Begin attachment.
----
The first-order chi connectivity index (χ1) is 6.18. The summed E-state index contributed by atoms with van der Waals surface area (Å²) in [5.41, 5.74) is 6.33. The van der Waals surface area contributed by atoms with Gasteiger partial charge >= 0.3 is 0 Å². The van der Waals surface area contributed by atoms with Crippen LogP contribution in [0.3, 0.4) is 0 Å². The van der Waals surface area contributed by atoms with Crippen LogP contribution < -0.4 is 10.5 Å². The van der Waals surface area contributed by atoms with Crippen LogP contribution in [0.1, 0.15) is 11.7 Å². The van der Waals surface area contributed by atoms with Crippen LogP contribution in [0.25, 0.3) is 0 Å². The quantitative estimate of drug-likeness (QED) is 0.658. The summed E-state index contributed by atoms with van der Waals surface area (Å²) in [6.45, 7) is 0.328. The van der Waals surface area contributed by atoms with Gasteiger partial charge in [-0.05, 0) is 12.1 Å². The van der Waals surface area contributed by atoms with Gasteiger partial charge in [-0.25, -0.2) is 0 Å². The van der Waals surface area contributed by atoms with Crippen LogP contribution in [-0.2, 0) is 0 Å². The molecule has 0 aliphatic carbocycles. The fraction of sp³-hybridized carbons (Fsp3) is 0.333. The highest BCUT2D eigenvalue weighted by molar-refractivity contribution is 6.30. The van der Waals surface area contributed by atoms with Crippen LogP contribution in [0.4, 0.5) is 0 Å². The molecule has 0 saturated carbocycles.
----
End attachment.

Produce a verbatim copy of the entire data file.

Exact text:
The first-order chi connectivity index (χ1) is 6.18. The summed E-state index contributed by atoms with van der Waals surface area (Å²) in [5.41, 5.74) is 6.33. The van der Waals surface area contributed by atoms with Gasteiger partial charge >= 0.3 is 0 Å². The van der Waals surface area contributed by atoms with Crippen LogP contribution in [0.3, 0.4) is 0 Å². The van der Waals surface area contributed by atoms with Crippen LogP contribution < -0.4 is 10.5 Å². The van der Waals surface area contributed by atoms with Crippen LogP contribution in [0.1, 0.15) is 11.7 Å². The van der Waals surface area contributed by atoms with Crippen LogP contribution in [0.25, 0.3) is 0 Å². The quantitative estimate of drug-likeness (QED) is 0.658. The summed E-state index contributed by atoms with van der Waals surface area (Å²) in [6.45, 7) is 0.328. The van der Waals surface area contributed by atoms with Gasteiger partial charge in [-0.05, 0) is 12.1 Å². The van der Waals surface area contributed by atoms with Gasteiger partial charge in [-0.25, -0.2) is 0 Å². The van der Waals surface area contributed by atoms with Crippen LogP contribution in [-0.2, 0) is 0 Å². The molecule has 0 aliphatic carbocycles. The fraction of sp³-hybridized carbons (Fsp3) is 0.333. The highest BCUT2D eigenvalue weighted by molar-refractivity contribution is 6.30. The van der Waals surface area contributed by atoms with Crippen LogP contribution in [0.4, 0.5) is 0 Å². The molecule has 0 saturated carbocycles.